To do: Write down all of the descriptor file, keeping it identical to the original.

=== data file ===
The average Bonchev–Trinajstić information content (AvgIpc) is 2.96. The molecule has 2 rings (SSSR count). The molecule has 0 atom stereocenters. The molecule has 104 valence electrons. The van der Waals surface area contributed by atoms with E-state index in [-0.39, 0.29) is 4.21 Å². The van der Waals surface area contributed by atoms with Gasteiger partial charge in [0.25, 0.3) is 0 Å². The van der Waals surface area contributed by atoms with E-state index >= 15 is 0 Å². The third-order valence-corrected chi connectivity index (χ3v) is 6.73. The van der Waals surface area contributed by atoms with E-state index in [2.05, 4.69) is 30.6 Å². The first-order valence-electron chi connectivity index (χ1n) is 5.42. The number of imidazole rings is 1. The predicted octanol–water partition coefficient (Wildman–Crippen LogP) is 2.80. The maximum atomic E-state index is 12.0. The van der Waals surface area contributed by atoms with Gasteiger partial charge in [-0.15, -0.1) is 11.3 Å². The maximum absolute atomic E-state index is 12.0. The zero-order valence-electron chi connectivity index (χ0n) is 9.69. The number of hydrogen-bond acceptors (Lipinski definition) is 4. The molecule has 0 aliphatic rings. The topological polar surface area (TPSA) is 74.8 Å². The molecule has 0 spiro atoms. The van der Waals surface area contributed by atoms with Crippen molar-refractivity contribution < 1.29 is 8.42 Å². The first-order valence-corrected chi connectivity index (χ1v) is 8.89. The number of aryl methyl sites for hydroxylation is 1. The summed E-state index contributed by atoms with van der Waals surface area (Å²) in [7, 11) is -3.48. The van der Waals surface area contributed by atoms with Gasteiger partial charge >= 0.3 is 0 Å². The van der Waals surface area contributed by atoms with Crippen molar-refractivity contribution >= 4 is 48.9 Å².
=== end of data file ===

The average Bonchev–Trinajstić information content (AvgIpc) is 2.96. The molecule has 2 rings (SSSR count). The molecule has 0 atom stereocenters. The molecule has 104 valence electrons. The van der Waals surface area contributed by atoms with E-state index in [-0.39, 0.29) is 4.21 Å². The van der Waals surface area contributed by atoms with Gasteiger partial charge in [0.25, 0.3) is 0 Å². The van der Waals surface area contributed by atoms with E-state index >= 15 is 0 Å². The third-order valence-corrected chi connectivity index (χ3v) is 6.73. The van der Waals surface area contributed by atoms with E-state index in [2.05, 4.69) is 30.6 Å². The first-order valence-electron chi connectivity index (χ1n) is 5.42. The number of imidazole rings is 1. The predicted octanol–water partition coefficient (Wildman–Crippen LogP) is 2.80. The maximum atomic E-state index is 12.0. The van der Waals surface area contributed by atoms with Gasteiger partial charge in [-0.15, -0.1) is 11.3 Å². The maximum absolute atomic E-state index is 12.0. The zero-order valence-electron chi connectivity index (χ0n) is 9.69. The number of hydrogen-bond acceptors (Lipinski definition) is 4. The molecule has 0 aliphatic rings. The topological polar surface area (TPSA) is 74.8 Å². The molecule has 0 spiro atoms. The van der Waals surface area contributed by atoms with Crippen molar-refractivity contribution < 1.29 is 8.42 Å². The first-order valence-corrected chi connectivity index (χ1v) is 8.89. The number of aryl methyl sites for hydroxylation is 1. The summed E-state index contributed by atoms with van der Waals surface area (Å²) in [7, 11) is -3.48. The van der Waals surface area contributed by atoms with Gasteiger partial charge >= 0.3 is 0 Å². The van der Waals surface area contributed by atoms with Crippen molar-refractivity contribution >= 4 is 48.9 Å².